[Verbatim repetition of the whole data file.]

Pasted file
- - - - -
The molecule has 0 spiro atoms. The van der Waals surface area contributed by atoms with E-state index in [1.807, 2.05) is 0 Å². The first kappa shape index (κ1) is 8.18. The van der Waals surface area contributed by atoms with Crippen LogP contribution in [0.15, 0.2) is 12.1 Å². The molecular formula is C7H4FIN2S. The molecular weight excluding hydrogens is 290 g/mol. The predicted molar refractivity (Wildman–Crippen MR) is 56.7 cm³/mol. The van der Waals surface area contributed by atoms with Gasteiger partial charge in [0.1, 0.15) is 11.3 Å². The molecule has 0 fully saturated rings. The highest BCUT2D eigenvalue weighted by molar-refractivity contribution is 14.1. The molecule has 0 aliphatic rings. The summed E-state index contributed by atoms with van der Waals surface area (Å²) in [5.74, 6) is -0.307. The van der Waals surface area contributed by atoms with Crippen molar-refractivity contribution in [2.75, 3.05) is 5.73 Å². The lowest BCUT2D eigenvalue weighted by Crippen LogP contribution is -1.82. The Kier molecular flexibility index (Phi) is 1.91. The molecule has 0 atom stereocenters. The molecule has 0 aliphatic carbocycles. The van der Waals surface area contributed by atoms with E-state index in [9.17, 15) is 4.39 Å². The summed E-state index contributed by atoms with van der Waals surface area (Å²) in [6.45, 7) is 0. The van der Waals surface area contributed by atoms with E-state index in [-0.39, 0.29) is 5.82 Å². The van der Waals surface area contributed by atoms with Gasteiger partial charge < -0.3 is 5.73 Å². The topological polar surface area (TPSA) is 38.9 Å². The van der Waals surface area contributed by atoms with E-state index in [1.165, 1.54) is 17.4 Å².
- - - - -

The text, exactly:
The molecule has 0 spiro atoms. The van der Waals surface area contributed by atoms with E-state index in [1.807, 2.05) is 0 Å². The first kappa shape index (κ1) is 8.18. The van der Waals surface area contributed by atoms with Crippen LogP contribution in [0.15, 0.2) is 12.1 Å². The molecular formula is C7H4FIN2S. The molecular weight excluding hydrogens is 290 g/mol. The predicted molar refractivity (Wildman–Crippen MR) is 56.7 cm³/mol. The van der Waals surface area contributed by atoms with Gasteiger partial charge in [0.1, 0.15) is 11.3 Å². The molecule has 0 fully saturated rings. The highest BCUT2D eigenvalue weighted by molar-refractivity contribution is 14.1. The molecule has 0 aliphatic rings. The summed E-state index contributed by atoms with van der Waals surface area (Å²) in [5.74, 6) is -0.307. The van der Waals surface area contributed by atoms with Crippen molar-refractivity contribution in [2.75, 3.05) is 5.73 Å². The lowest BCUT2D eigenvalue weighted by Crippen LogP contribution is -1.82. The Kier molecular flexibility index (Phi) is 1.91. The molecule has 0 atom stereocenters. The molecule has 0 aliphatic carbocycles. The van der Waals surface area contributed by atoms with E-state index in [9.17, 15) is 4.39 Å². The summed E-state index contributed by atoms with van der Waals surface area (Å²) in [6.45, 7) is 0. The van der Waals surface area contributed by atoms with E-state index in [-0.39, 0.29) is 5.82 Å². The van der Waals surface area contributed by atoms with Gasteiger partial charge < -0.3 is 5.73 Å². The topological polar surface area (TPSA) is 38.9 Å². The van der Waals surface area contributed by atoms with E-state index in [1.165, 1.54) is 17.4 Å².